Given the strength of the US Dollar, Bitcoin is holding up pretty well:
And if you are a frustrated crypto investor waiting for XBT to move higher again, just keep in mind that Bitcoin is actually up 70% so far this year …
Finally, let’s have a look at the commodity complex, starting with commodity ‘sectors’ first:
Energy commodities were the big winners in September, which we have already seen reflected in the equity sector performance further up. Precious metals are on the other side of performance spectrum, with gold and silver down five and eight percent respectively:
Here’s the monthly chart on Gold, with the yellow metal now falling steeply after having failed to surpass the $2,000 level:
Clearly are sharply higher real rates (nominal rates - inflation) creating a lot of headwinds for Gold:
Oil is up close to 30% (Brent) since June, a move that took most observers by surprise:
To me, the risk continues to be to the upside. Hence we define this as up, up and away #3
One commodity, Frozen Orange Juice, is up nearly 240% over the past three years:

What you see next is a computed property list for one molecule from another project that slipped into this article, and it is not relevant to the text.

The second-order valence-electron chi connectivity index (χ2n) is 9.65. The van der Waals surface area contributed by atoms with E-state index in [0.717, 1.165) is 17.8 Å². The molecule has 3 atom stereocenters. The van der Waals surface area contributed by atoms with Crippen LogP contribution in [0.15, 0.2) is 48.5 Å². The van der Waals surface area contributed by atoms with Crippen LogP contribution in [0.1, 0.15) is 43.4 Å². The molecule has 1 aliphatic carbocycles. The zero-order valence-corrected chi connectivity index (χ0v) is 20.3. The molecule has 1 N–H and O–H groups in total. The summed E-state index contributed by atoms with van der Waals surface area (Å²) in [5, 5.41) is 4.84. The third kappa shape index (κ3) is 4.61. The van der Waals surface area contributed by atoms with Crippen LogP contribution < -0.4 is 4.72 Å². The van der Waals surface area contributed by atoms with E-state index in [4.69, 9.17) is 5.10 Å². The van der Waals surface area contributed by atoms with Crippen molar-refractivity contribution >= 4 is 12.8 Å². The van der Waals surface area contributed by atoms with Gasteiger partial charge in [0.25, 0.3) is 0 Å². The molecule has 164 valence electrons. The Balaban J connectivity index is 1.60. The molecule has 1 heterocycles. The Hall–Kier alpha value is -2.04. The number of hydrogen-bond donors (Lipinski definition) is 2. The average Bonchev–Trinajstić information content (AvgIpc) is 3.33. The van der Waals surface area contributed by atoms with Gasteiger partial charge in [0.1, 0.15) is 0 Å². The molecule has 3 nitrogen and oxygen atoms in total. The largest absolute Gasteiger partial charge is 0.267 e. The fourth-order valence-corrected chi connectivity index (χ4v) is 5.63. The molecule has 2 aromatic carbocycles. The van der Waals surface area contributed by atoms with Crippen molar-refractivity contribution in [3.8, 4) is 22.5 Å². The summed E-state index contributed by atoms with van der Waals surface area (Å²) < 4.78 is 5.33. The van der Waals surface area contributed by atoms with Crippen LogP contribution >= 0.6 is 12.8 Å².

Spoiler alert! But even that is dwarfed by Olive Oil’s 325% ascent:
These are up, up and away #4 and #5
Ok, that’s all for today. I hope the tables and charts in this document are useful to you, and I invite you to leave your feedback and/or comments in the comment section:
And, of course, do not forget to hit that like button towards the bottom of this mail. Thank you!
US 10-year yields (grey line) are now higher than Greek 10-year yields. Just saying …
Solution to today´s quiz:
Olive oil is up 27% over the past three months!
Everything in this document is for educational purposes only (FEPO)
Nothing in this document should be considered investment advice
The views expressed in this document may differ from the views published by Neue Private Bank AG
Past performance is hopefully no indication of future performance